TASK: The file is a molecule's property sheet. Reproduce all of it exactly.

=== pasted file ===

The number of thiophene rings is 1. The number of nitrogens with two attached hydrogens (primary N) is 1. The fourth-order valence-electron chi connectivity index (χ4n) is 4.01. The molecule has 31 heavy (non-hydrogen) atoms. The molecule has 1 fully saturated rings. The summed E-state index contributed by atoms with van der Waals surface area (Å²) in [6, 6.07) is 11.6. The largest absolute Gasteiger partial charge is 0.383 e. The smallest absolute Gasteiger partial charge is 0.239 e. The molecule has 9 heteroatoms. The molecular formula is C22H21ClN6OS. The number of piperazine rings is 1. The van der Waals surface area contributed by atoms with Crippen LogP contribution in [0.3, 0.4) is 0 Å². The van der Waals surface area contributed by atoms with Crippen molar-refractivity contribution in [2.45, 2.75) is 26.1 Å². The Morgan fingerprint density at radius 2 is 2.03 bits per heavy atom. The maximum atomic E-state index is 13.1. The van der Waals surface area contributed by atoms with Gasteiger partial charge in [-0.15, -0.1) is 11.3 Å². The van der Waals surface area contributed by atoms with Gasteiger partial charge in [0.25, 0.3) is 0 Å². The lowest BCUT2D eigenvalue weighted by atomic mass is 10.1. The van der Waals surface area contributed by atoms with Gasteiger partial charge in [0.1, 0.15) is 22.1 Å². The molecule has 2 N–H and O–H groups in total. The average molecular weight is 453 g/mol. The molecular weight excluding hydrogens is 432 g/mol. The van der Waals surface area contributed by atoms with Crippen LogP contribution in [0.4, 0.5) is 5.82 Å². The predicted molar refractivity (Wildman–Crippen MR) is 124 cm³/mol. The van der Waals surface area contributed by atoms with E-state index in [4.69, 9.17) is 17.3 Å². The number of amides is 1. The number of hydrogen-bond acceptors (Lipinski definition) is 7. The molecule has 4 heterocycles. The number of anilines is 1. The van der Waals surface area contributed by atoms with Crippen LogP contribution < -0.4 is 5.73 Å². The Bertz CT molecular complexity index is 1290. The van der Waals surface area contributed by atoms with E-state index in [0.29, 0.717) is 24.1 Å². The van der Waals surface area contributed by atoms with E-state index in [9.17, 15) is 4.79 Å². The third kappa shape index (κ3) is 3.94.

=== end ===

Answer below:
The number of thiophene rings is 1. The number of nitrogens with two attached hydrogens (primary N) is 1. The fourth-order valence-electron chi connectivity index (χ4n) is 4.01. The molecule has 31 heavy (non-hydrogen) atoms. The molecule has 1 fully saturated rings. The summed E-state index contributed by atoms with van der Waals surface area (Å²) in [6, 6.07) is 11.6. The largest absolute Gasteiger partial charge is 0.383 e. The smallest absolute Gasteiger partial charge is 0.239 e. The molecule has 9 heteroatoms. The molecular formula is C22H21ClN6OS. The number of piperazine rings is 1. The van der Waals surface area contributed by atoms with Crippen LogP contribution in [0.3, 0.4) is 0 Å². The van der Waals surface area contributed by atoms with Crippen molar-refractivity contribution in [2.45, 2.75) is 26.1 Å². The Morgan fingerprint density at radius 2 is 2.03 bits per heavy atom. The maximum atomic E-state index is 13.1. The van der Waals surface area contributed by atoms with Gasteiger partial charge in [-0.15, -0.1) is 11.3 Å². The van der Waals surface area contributed by atoms with Gasteiger partial charge in [0.25, 0.3) is 0 Å². The lowest BCUT2D eigenvalue weighted by atomic mass is 10.1. The van der Waals surface area contributed by atoms with Gasteiger partial charge in [0.1, 0.15) is 22.1 Å². The molecule has 2 N–H and O–H groups in total. The average molecular weight is 453 g/mol. The molecular weight excluding hydrogens is 432 g/mol. The van der Waals surface area contributed by atoms with Crippen LogP contribution in [0.4, 0.5) is 5.82 Å². The predicted molar refractivity (Wildman–Crippen MR) is 124 cm³/mol. The van der Waals surface area contributed by atoms with E-state index in [4.69, 9.17) is 17.3 Å². The number of amides is 1. The number of hydrogen-bond acceptors (Lipinski definition) is 7. The molecule has 4 heterocycles. The number of anilines is 1. The van der Waals surface area contributed by atoms with Crippen LogP contribution < -0.4 is 5.73 Å². The Bertz CT molecular complexity index is 1290. The van der Waals surface area contributed by atoms with E-state index in [0.29, 0.717) is 24.1 Å². The van der Waals surface area contributed by atoms with E-state index in [9.17, 15) is 4.79 Å². The third kappa shape index (κ3) is 3.94.